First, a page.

6 Iberville International Maritime Terminal and Alexandra Pier by Provencher Roy
The city of Montreal has added another project to its revitalization efforts in preparation for its 375th anniversary next year: a joint overhaul of the early-20th century Alexandra Pier and the Iberville International Maritime Terminal, along the Saint Lawrence River. The 38,000-square-metre development by local firm Provencher Roy will include a ground-level passenger terminal for easy disembarkment, and a green roof terrace and riverside esplanade to re-establish the relationship between citizens and the river. Presiding over the pier like a modern-day lighthouse will be an observation tower (to be completed in 2019) that will serve as a new gateway to the historic city.
7 The Globe and Mail Centre by Diamond Schmitt Architects
Canada’s national newspaper will relocate to its new home at 351 King Street East in Toronto come late autumn, occupying the top five floors of a fully glazed building by Diamond Schmitt Architects. The move has been long in coming for numerous reasons, including the fact that the site and surrounding streets are chock-full of historic landmarks and heritage buildings – one of the few districts in the city where so many red-brick storefronts and historic corner buildings remain intact.
Last December, the concrete foundations of the 500,000-square-foot building were poured, and now the curtain walls are pretty much in place. According to project architect Dale McDowell, the new centre’s Jenga-style layers, where each floor is slightly askew, are a response to the neighbourhood’s low-rise scale. The firm broke up the building’s boxy profile further with glazing that alternates from floor to floor: grey-tinted glass substrate on one level, and darker reflective glass on the next. When the Globe’s editors and writers move in, they will have access to inviting terraces on every level, five of which will be large enough to host company barbecues.
8 FPT University Ho Chi Minh City by Vo Trong Nghia Architects
A sprawling university campus masquerading as an urban garden is gaining ground in Vietnam’s Ho Chi Minh City. Vo Trong Nghia Architects’ building aims to disrupt the city’s landscape of vertical volumes with its undulating, mountainous form. Bursting with vegetation (trees and plants will cover nearly every circulation well, walkway, balcony and rooftop of the 22,500-square-metre structure), it will be easily recognized in a city that has devoted a scant 0.25 per cent to green space. The sustainable design will also reduce the campus’s carbon footprint by scaling back the need for air conditioning through the abundant shade, and providing better air quality to the area.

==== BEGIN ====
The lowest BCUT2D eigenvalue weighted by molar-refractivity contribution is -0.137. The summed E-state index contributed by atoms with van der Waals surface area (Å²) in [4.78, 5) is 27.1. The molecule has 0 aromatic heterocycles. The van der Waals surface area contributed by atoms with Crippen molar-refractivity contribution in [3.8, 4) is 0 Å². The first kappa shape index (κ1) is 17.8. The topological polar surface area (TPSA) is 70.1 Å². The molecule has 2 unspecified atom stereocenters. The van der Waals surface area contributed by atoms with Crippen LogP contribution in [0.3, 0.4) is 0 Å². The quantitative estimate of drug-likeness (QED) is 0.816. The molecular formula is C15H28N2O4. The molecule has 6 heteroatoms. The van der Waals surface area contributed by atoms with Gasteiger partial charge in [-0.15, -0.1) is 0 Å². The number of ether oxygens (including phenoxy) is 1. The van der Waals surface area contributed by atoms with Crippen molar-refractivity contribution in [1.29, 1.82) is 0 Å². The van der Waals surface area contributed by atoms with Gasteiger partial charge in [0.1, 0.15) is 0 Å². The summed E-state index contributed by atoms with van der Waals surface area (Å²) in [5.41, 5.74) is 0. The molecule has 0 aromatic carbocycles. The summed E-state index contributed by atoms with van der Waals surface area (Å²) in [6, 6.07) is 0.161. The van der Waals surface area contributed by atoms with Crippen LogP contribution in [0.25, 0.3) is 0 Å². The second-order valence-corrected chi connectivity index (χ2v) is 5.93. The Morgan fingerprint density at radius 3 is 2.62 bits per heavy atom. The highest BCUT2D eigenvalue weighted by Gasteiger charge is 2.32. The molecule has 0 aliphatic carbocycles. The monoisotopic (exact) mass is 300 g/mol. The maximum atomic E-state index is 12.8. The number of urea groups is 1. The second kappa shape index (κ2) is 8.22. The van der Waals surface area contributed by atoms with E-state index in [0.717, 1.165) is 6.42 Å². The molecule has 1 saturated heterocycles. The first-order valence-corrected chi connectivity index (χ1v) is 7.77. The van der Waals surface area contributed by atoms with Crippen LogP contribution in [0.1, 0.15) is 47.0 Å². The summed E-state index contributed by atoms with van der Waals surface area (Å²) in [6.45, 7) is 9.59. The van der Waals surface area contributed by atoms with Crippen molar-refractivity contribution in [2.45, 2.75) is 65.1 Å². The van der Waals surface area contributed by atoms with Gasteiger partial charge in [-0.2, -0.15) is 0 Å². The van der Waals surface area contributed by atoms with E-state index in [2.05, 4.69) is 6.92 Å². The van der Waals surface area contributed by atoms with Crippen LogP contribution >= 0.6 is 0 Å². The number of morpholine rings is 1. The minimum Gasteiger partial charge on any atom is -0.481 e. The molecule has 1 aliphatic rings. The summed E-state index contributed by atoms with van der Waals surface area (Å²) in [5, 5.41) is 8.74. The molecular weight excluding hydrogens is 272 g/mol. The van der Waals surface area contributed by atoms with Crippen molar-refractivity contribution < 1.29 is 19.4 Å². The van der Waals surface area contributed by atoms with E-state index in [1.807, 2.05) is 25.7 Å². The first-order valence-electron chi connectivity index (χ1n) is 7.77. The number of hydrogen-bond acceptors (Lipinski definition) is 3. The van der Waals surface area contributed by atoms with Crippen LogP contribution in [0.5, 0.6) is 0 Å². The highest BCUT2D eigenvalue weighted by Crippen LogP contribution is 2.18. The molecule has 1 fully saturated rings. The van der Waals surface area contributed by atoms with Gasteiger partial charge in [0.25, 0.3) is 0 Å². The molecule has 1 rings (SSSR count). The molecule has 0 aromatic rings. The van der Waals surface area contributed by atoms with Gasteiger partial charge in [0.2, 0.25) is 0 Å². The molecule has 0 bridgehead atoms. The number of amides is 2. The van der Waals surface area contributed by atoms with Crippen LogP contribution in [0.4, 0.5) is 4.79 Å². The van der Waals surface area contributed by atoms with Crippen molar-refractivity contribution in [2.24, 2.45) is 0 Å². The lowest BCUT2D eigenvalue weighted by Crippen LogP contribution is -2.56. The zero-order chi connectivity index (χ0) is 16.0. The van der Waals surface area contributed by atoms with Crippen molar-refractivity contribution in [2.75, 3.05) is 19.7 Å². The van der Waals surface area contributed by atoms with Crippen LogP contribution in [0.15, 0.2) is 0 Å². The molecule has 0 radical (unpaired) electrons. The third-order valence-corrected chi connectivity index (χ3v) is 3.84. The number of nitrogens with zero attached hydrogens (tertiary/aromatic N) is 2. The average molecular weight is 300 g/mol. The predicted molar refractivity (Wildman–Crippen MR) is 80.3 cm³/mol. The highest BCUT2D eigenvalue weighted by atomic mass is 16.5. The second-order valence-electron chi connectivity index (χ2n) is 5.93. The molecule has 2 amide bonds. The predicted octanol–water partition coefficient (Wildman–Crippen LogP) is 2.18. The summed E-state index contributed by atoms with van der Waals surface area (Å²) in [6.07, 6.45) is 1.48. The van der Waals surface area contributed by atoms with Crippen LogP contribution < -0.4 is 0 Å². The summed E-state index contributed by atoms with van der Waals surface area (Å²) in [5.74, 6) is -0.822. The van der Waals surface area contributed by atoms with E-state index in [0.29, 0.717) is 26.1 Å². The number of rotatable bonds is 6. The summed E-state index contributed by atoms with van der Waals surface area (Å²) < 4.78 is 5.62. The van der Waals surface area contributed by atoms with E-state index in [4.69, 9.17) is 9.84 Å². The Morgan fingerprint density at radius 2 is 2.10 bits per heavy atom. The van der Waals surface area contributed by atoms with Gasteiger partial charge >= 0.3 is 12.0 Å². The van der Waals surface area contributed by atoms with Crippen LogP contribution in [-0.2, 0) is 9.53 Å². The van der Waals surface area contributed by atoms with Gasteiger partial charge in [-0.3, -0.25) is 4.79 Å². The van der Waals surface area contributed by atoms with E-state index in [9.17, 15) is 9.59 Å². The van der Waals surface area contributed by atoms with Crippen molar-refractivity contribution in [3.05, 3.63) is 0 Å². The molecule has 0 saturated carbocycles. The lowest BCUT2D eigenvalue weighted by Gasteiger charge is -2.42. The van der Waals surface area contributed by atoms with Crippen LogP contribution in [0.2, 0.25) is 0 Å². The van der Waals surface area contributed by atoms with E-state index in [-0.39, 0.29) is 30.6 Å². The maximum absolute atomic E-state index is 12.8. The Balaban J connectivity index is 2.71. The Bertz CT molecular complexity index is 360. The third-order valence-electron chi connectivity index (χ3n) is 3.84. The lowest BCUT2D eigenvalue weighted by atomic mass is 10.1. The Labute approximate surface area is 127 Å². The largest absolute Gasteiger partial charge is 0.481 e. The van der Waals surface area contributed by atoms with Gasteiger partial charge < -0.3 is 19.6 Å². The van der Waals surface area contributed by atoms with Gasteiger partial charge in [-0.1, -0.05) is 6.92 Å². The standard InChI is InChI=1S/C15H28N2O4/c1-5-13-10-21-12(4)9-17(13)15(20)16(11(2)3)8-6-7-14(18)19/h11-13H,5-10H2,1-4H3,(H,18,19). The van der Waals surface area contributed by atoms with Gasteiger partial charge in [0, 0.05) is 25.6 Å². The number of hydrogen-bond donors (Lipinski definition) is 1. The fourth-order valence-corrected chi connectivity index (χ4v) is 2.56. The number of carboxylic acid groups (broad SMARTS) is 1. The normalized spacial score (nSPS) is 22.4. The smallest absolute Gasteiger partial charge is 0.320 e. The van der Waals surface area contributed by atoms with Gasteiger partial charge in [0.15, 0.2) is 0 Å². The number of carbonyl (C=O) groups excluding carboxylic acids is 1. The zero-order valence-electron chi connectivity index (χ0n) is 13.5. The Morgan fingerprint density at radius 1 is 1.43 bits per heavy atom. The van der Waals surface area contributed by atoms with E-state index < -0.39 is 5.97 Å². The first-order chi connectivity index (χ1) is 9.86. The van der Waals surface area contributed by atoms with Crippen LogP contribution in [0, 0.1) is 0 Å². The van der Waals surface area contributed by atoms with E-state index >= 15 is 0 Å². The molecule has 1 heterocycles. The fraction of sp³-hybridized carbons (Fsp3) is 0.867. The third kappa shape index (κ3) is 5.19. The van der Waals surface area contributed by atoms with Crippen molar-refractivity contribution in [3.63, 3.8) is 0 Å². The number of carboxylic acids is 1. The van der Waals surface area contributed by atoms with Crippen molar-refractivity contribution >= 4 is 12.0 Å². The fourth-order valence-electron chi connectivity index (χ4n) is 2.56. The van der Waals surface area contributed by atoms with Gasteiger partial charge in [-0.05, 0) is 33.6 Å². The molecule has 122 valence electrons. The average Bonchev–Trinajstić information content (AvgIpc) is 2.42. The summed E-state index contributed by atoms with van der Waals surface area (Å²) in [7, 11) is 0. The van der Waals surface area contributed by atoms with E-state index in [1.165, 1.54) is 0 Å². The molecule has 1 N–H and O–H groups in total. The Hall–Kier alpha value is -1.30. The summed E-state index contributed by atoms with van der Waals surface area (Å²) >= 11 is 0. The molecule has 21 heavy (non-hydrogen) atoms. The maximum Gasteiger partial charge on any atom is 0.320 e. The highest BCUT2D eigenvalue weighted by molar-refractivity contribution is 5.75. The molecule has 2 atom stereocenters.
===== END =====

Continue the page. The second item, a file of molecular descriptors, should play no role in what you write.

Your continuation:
9 3 World Trade Center by Rogers Stirk Harbour + Partners
Ten years after the first concepts for 3 World Trade Center were unveiled, a topping-out ceremony on June 23 saw the final bucket of concrete hoisted to the peak of the 80-storey tower. When 3 WTC is completed in 2018, it will be one of New York’s tallest structures – with some of the city’s most dazzling views – thanks to starchitect firm Rogers Stirk Harbour + Partners’ unique column-free design.
To give tenants unobstructed vistas, windows stretch floor to ceiling, and the building’s corners are devoid of pillars, supported instead by a structural load-sharing system. Of the project – one of three new skyscrapers that replace the twin towers that fell during the September 11 terrorist attacks – architect Richard Rogers says, “The tower stretches up to the sky. Its form celebrates and expresses the language of construction and technology which gives it scale, light, shadow and verticality.”
10 Louvre Abu Dhabi by Ateliers Jean Nouvel
Originally slated for a 2012 completion date, this crown jewel in Abu Dhabi’s cultural renaissance is now expected to open in December. Now that the exterior is largely complete, the site – on Saadiyat Island, 500 metres from the city’s shoreline – has already become something of an attraction.
Jean Nouvel’s design sees the building surrounded on three sides by the lapping waters of the Mediterranean, which had to be held back during construction. This past spring, the 12-metre-high walls that protected the site were removed, replacing the sandy landscape with shimmering ocean as work moves to the interior, which is dappled by sunlight filtering through the domed roof.